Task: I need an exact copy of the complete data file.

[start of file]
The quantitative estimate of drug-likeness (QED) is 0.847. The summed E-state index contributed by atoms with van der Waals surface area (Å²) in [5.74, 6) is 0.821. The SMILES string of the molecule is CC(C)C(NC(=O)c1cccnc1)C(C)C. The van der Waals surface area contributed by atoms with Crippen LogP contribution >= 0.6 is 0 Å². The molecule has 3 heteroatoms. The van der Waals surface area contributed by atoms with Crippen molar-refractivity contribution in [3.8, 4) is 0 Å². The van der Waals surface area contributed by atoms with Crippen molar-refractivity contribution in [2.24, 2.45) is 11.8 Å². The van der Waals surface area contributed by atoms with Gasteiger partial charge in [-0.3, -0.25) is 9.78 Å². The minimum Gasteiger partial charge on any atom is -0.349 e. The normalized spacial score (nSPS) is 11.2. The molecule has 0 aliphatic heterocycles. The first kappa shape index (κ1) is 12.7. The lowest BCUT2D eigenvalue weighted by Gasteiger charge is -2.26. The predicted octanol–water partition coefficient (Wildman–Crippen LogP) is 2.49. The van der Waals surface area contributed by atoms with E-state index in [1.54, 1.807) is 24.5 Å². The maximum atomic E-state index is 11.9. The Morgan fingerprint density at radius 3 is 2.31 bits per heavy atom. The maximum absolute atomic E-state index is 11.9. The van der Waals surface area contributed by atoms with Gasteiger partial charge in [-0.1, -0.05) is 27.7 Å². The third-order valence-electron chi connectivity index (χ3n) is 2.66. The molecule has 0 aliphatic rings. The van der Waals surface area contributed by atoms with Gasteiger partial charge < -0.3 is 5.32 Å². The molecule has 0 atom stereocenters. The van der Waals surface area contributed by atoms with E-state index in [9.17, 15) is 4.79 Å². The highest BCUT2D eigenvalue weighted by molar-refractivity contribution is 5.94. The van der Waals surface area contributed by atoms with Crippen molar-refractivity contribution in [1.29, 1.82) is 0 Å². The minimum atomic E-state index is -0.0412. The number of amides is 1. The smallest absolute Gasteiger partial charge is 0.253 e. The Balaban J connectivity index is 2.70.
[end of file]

The quantitative estimate of drug-likeness (QED) is 0.847. The summed E-state index contributed by atoms with van der Waals surface area (Å²) in [5.74, 6) is 0.821. The SMILES string of the molecule is CC(C)C(NC(=O)c1cccnc1)C(C)C. The van der Waals surface area contributed by atoms with Crippen LogP contribution >= 0.6 is 0 Å². The molecule has 3 heteroatoms. The van der Waals surface area contributed by atoms with Crippen molar-refractivity contribution in [3.8, 4) is 0 Å². The van der Waals surface area contributed by atoms with Crippen molar-refractivity contribution in [2.24, 2.45) is 11.8 Å². The van der Waals surface area contributed by atoms with Gasteiger partial charge in [-0.3, -0.25) is 9.78 Å². The minimum Gasteiger partial charge on any atom is -0.349 e. The normalized spacial score (nSPS) is 11.2. The molecule has 0 aliphatic heterocycles. The first kappa shape index (κ1) is 12.7. The lowest BCUT2D eigenvalue weighted by Gasteiger charge is -2.26. The predicted octanol–water partition coefficient (Wildman–Crippen LogP) is 2.49. The van der Waals surface area contributed by atoms with E-state index in [1.54, 1.807) is 24.5 Å². The maximum atomic E-state index is 11.9. The Morgan fingerprint density at radius 3 is 2.31 bits per heavy atom. The maximum absolute atomic E-state index is 11.9. The van der Waals surface area contributed by atoms with Gasteiger partial charge in [-0.1, -0.05) is 27.7 Å². The third-order valence-electron chi connectivity index (χ3n) is 2.66. The molecule has 0 aliphatic rings. The van der Waals surface area contributed by atoms with Gasteiger partial charge < -0.3 is 5.32 Å². The molecule has 0 atom stereocenters. The van der Waals surface area contributed by atoms with E-state index in [9.17, 15) is 4.79 Å². The highest BCUT2D eigenvalue weighted by molar-refractivity contribution is 5.94. The van der Waals surface area contributed by atoms with Crippen molar-refractivity contribution in [1.29, 1.82) is 0 Å². The minimum atomic E-state index is -0.0412. The number of amides is 1. The smallest absolute Gasteiger partial charge is 0.253 e. The Balaban J connectivity index is 2.70.